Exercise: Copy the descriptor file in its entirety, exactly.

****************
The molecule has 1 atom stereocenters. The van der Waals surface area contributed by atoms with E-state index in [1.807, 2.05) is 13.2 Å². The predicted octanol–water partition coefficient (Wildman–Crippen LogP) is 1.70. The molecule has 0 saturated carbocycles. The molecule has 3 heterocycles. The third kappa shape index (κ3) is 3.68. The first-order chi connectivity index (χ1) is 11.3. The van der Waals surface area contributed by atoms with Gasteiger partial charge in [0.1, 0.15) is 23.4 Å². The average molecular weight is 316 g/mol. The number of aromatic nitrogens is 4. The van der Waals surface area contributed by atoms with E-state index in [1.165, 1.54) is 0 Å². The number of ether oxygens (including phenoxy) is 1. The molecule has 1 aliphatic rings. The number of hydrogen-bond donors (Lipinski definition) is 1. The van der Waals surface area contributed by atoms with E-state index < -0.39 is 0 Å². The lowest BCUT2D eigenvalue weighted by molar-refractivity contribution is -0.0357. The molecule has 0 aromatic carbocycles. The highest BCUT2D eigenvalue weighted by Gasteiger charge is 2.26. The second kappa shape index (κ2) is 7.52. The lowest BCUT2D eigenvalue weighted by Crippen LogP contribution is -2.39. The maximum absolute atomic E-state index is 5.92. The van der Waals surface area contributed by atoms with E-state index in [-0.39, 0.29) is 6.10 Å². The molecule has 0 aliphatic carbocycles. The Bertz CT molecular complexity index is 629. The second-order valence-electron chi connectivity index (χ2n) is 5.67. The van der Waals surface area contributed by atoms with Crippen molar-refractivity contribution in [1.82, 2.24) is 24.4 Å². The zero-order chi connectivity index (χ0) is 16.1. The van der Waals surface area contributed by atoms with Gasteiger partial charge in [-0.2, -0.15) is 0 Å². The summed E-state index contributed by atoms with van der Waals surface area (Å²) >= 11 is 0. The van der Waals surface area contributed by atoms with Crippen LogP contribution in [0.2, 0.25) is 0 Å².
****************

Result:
The molecule has 1 atom stereocenters. The van der Waals surface area contributed by atoms with E-state index in [1.807, 2.05) is 13.2 Å². The predicted octanol–water partition coefficient (Wildman–Crippen LogP) is 1.70. The molecule has 0 saturated carbocycles. The molecule has 3 heterocycles. The third kappa shape index (κ3) is 3.68. The first-order chi connectivity index (χ1) is 11.3. The van der Waals surface area contributed by atoms with Gasteiger partial charge in [0.1, 0.15) is 23.4 Å². The average molecular weight is 316 g/mol. The number of aromatic nitrogens is 4. The van der Waals surface area contributed by atoms with E-state index in [1.165, 1.54) is 0 Å². The number of ether oxygens (including phenoxy) is 1. The molecule has 1 aliphatic rings. The number of hydrogen-bond donors (Lipinski definition) is 1. The van der Waals surface area contributed by atoms with E-state index < -0.39 is 0 Å². The lowest BCUT2D eigenvalue weighted by molar-refractivity contribution is -0.0357. The molecule has 0 aromatic carbocycles. The highest BCUT2D eigenvalue weighted by Gasteiger charge is 2.26. The second kappa shape index (κ2) is 7.52. The lowest BCUT2D eigenvalue weighted by Crippen LogP contribution is -2.39. The maximum absolute atomic E-state index is 5.92. The van der Waals surface area contributed by atoms with E-state index in [-0.39, 0.29) is 6.10 Å². The molecule has 0 aliphatic carbocycles. The Bertz CT molecular complexity index is 629. The second-order valence-electron chi connectivity index (χ2n) is 5.67. The van der Waals surface area contributed by atoms with Crippen molar-refractivity contribution in [1.82, 2.24) is 24.4 Å². The zero-order chi connectivity index (χ0) is 16.1. The van der Waals surface area contributed by atoms with Gasteiger partial charge in [-0.2, -0.15) is 0 Å². The summed E-state index contributed by atoms with van der Waals surface area (Å²) >= 11 is 0. The van der Waals surface area contributed by atoms with Crippen LogP contribution in [0.2, 0.25) is 0 Å².